Europeans are up in arms after traces of horse meat were found in burgers, frozen lasagna, and other products labeled “100% beef.” Reasons for the mix-up range from elaborate mafia schemes to a story that claims a newly enforced Romanian law that prohibits horse-drawn carriages on roads is what sent “hundreds of thousands” of equines to the slaughterhouse, where they were allegedly labeled as beef so as to not waste the meat… or potential profits. (Another report charges that there’s probably some donkey meat in the mix too.)
Sure, it’s appalling that someone could mix something up so bad (whether intentionally to defraud customers or unintentionally due to negligence) that it spread across multiple countries, affecting major suppliers such as Tesco and Burger King in France, Sweden, and the UK. But as the number of folks on our side of the pond reacted with an uproar of imaginative cries such as “Ewwwww!” and “Awwwwww… poor horsies!” … I had to revisit the double standard that lets many people be completely OK with eating cows, but thoroughly appalled at the thought of eating horses.
As Jonathan Safran Foer examines in his tome, Eating Animals:
“The French, who love their dogs, sometimes eat their horses.
The Spanish, who love their horses, sometimes eat their cows.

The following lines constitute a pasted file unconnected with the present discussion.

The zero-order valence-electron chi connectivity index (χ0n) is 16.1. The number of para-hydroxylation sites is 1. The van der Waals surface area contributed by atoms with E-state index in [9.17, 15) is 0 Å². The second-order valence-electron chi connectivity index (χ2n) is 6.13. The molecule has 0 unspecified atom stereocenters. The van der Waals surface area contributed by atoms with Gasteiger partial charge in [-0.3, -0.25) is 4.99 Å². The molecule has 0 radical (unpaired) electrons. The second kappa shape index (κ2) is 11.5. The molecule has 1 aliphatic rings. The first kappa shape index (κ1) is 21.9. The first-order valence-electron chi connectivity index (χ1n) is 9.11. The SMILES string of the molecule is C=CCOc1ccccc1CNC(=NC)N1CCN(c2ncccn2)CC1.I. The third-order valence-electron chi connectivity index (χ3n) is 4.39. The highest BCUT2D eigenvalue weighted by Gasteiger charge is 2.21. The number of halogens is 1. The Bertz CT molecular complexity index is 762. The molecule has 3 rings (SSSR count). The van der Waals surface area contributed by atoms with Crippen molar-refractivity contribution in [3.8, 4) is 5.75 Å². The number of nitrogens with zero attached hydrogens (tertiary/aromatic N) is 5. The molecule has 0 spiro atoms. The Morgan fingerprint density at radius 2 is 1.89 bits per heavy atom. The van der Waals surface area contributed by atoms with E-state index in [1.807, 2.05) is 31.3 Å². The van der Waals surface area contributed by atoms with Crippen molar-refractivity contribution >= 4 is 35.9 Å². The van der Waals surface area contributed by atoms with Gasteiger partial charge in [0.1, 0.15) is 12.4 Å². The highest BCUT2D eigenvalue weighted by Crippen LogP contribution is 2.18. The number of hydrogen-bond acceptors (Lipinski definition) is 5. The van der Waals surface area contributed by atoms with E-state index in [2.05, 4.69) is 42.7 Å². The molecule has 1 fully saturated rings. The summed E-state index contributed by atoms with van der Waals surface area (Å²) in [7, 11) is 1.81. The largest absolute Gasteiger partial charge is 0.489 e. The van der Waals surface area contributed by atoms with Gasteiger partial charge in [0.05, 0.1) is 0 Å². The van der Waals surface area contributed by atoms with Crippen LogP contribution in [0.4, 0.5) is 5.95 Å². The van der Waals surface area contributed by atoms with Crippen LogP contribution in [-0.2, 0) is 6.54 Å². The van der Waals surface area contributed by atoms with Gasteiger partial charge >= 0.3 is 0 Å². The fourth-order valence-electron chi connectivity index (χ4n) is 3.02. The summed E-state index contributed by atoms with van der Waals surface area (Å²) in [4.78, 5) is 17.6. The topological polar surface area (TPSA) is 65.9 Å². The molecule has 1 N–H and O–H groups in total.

The Indians, who love their cows, sometimes eat their dogs.
While written in a much different context, George Orwell’s words (from Animal Farm) apply here: ‘All animals are equal, but some animals are more equal than others.'”
So, what does it matter? What makes eating a certain animal socially acceptable, while others get a proverbial “get out of jail free” card? Even before I became a vegetarian a few years back, I could never think to eat, say, a dog or a cat. Although as Mr. Foer also points out, we do in fact eat them all the time, albeit a tad indirectly. You see, tens of thousands of our feline and canine friends are euthanized in L.A. animal shelters every year, and they’re sent to the big, smelly rendering plant in Vernon, where they’re cooked and broken down, separated into fat, protein, etc., and turned into all kinds of products, such as soap, cosmetics, pharmaceuticals, gelatin, annnnnd agricultural feed. Yep… sweet little Fido could very well turn up in your food’s food.
So what’s the beef with eating a little pony now and then? And why does donkey consumption prove to be an ethical burden for so many? Beyond illogical excuses and ad hominem reasoning, I can’t see why anyone can be OK with eating one animal and not another. Just my opinion to be sure, but I’m hoping it gives you a little food for thought.